Not a Fan of Bonded Touch Screens

After replacing the touchscreen module of a Pixel 3a phone, I’ve decided I’m not a fan of a modern evolution in their design. A touchscreen module has two major components: an output module to show information to the user (display) and input module to detect location of user’s fingers (digitizer). While they are both advanced glass technologies, they are made with very different manufacturing processes. Thus they are built on two separate pieces of glass, and assembled together into a touchscreen module. The straightforward way to do this is to place one on top of the other, like this Amazon Fire tablet I took apart. In that case, I found the display was intact and it was only the digitizer glass that had cracked.

There were some downsides to this approach. Aesthetically, it means it’s possible for dust and dirt to get between the layers, where it is very difficult to clean. These surfaces also mean there’s more chance for reflections, and two separate pieces of glass meant the user’s finger is a few millimeters away from the visual interface they are interacting with. Mechanically, as separate pieces they are each on their own resisting mechanical stresses.

To address these problems, many newer touchscreen devices use an optically clear adhesive (usually a resin formulated for the task) to bond the touch digitizer to the display. Once bonded, there’s no way for dust and dirt to get in between those layers. The resin eliminates reflections between the two layers and visually connect the two layers. This help build the illusion that the user is directly manipulating onscreen objects with their finger by putting the display closer to the fingertip. And finally, bonding them together makes the module mechanically stronger as both layers work together to resist mechanical stresses. This is especially useful for phones using OLED displays, which are thinner (and more fragile) than backlit LCD displays.

But stronger touchscreens still have a limit and once exceeded, we’re back to the problem of a cracked screen. In the case of the Pixel 3a I just worked on, only the digitizer layer is cracked. The display layer is still intact and functioning. Unfortunately, due to the fact they are bonded, there’s no practical way to replace just the digitizer portion. So, the entire module has to be replaced. Trying to pull the digitizer glass away from the display glass stretches the resin and once released, we see bubbles between the two layers ruining optical clarity.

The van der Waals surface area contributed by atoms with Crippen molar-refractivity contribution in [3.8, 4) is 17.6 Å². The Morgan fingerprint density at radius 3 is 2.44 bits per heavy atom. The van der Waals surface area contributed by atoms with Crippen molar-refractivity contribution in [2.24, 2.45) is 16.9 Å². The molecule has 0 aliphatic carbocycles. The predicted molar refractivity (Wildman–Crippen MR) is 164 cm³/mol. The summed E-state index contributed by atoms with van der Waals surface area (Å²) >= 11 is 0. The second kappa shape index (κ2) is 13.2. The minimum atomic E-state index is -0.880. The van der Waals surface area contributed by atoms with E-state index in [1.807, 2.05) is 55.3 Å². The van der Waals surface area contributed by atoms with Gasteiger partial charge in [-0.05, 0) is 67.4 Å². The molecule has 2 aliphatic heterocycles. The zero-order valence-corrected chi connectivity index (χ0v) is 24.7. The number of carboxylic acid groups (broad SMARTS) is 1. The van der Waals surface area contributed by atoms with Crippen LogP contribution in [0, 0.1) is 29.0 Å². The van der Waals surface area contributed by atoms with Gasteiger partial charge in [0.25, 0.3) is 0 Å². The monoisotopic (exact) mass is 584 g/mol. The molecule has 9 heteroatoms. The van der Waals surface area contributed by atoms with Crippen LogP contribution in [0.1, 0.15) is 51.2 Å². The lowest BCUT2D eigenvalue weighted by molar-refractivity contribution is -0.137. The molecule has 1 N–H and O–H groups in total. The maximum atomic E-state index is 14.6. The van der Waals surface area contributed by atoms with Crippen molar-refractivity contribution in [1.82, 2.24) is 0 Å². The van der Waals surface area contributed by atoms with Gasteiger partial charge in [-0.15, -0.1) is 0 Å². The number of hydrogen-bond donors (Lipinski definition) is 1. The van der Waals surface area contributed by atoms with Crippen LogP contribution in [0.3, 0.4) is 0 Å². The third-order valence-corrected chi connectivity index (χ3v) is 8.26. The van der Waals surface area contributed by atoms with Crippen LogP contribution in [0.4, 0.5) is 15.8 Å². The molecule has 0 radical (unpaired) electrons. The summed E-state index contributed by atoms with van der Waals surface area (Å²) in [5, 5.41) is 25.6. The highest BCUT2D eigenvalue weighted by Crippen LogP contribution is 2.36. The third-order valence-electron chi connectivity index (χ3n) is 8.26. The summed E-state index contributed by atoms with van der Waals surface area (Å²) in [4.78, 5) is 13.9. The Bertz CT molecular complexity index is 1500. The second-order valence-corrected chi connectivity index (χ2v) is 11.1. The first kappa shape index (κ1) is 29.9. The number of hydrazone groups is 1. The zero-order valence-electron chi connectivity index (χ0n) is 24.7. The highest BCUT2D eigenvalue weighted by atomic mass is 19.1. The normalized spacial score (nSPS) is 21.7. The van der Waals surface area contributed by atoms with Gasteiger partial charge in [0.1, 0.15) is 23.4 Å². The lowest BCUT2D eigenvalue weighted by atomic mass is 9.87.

As expensive and wasteful as it is, the perfectly functional OLED display can only be thrown away. In comparison, cracked digitizer on a device without a bonded screen could be replaced independent of the display unit. One such high-volume repair is replacing Apple iPad touch digitizers. Amazon vendors sell digitizers for $20-$50 USD, depending on iPad generation. In comparison, as of this writing replacement Pixel 3a modules start at double that cost. This difference is even more stark when considering the fact an iPad has a much larger screen.

The bonded touchscreen module of a Pixel 3a is so expensive that, as of this writing, it actually isn’t economically sensible to replace the screen even at the lowest bidder unknown vendor option of $85. Because if we browse eBay we can find secondhand Pixel 3a for sale for as low as $50. If this keeps up, there’s a business opportunity for a phone chop shop: buy these secondhand Pixel 3a, disassemble them, and sell the components piecemeal. I don’t see any used/salvaged Pixel 3a touchscreen modules for sale at the moment, but maybe it’s a matter of time before they start popping up. But still, I hated throwing away this OLED screen

I understand the reasons why bonded touchscreen modules exist, but since they make repairs difficult, wasteful, and less economical, I am not a fan of this feature.